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Flugschriften was the name given to small pamphlets at the beginning of the 16th century, not long after the invention of the printing press allowed such texts to be distributed quickly throughout Germany and the rest of Europe. Literally translated as “Flying Writings,” this term speaks of the speed with which information could now be packaged, distributed, and consumed. Media scholar Ronald J. Deibert has noted that Flugschriften were “ideal for circulating a subversive message,” since they were light, disposable, and easily hidden in pockets or other places that large tomes could not hope to escape to. Our series intends to ...
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Glass Bead is a research platform and a journal concerned with transfers of knowledge across art, science and philosophy, as well as with their practical and political dimensions. It was conceived and is run by Fabien Giraud, Jeremy Lecomte, Vincent Normand, Ida Soulard and Inigo Wilkins. We are artists, art historians and theorists based in Paris and London. Glass Bead’s project is defined by its two distinct yet interconnected activities: Journal and Research. Research comprises the organization of private and public Events (workshops, conferences), an Audio Research Program (made of the recording of the talks of the events and of special interviews), and ...
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PublisherFall Semester2016
I make copies on the English Department xerox machine and pass them out to my students. “Civil Disobedience” by Thoreau, “Self-Reliance” by Emerson. Of course, the students can nd the same texts on the internet, but I prefer not to allow cellphones in class. I prefer not to. I can see you texting in the back of the room, under your desk, while pretending to pay attention, and sometimes, even though it says “cellphones are forbidden during class” on the syllabus, you take out your phone, right in front of me, in broad daylight, so to speak, and check your messages. ...
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PublisherRepeater Books2021
Nostalgia is the defining emotion of our age. Political leaders promise a return to yesteryear. Old movies are remade and cancelled series are rebooted. Veterans reenact past wars, while the displaced across the world long for home. But who is behind this collective ache for a home in the past? Do we need to eliminate nostalgia, or just cultivate it better? And what is at stake if we make the wrong choice? Moving from the fight over Confederate monuments to the birth of homeland security to the mourning of species extinction, Grafton Tanner traces nostalgia’s ascent in the twenty-first century, revealing ...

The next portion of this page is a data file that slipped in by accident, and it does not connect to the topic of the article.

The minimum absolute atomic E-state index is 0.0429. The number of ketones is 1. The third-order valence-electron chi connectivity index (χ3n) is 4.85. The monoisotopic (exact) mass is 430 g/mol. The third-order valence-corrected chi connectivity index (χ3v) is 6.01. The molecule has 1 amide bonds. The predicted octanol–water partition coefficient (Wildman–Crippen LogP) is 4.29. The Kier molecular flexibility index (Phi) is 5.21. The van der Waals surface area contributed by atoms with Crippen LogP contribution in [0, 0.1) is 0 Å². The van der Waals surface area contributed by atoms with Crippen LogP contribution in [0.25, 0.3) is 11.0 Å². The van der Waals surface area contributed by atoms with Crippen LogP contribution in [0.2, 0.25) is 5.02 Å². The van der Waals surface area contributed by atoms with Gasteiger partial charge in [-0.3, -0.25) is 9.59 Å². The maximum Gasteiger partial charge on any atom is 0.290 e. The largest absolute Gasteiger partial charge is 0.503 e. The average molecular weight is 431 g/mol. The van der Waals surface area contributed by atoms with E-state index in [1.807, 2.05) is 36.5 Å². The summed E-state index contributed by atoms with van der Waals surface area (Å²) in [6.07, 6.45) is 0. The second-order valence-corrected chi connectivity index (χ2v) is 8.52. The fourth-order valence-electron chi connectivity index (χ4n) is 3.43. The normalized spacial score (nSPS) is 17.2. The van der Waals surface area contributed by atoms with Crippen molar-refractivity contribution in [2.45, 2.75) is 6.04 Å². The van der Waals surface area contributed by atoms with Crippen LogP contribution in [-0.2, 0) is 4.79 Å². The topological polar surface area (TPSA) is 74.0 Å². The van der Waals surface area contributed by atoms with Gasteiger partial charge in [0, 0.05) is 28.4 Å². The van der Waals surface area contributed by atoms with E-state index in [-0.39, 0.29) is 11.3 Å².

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PublisherDroste Effect2017
The 2016 US elections marked the rise of Internet trolls, such as Milo Yiannopoulos, and inflammatory news websites, such as Breitbart, in what could be described as a pivotal moment in the era of “post representation.” But these events are merely indicative of a discourse which spans beyond American politics and has so far led artists, thinkers and activists to wonder: How is knowledge redefined when information and entertainment are rendered indistinguishable? Furthermore, could the same malicious strategies used by the far right be appreciated and even re-appropriated as a possible discourse of empowerment? The following is a think piece ...
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A show about space and the consequences of our designs. Each episode features one author on a new book that offers critical ways of understanding the worlds we make. Transdisciplinary perspectives from across the arts, social sciences, and humanities. Once a week, from Thinkbelt.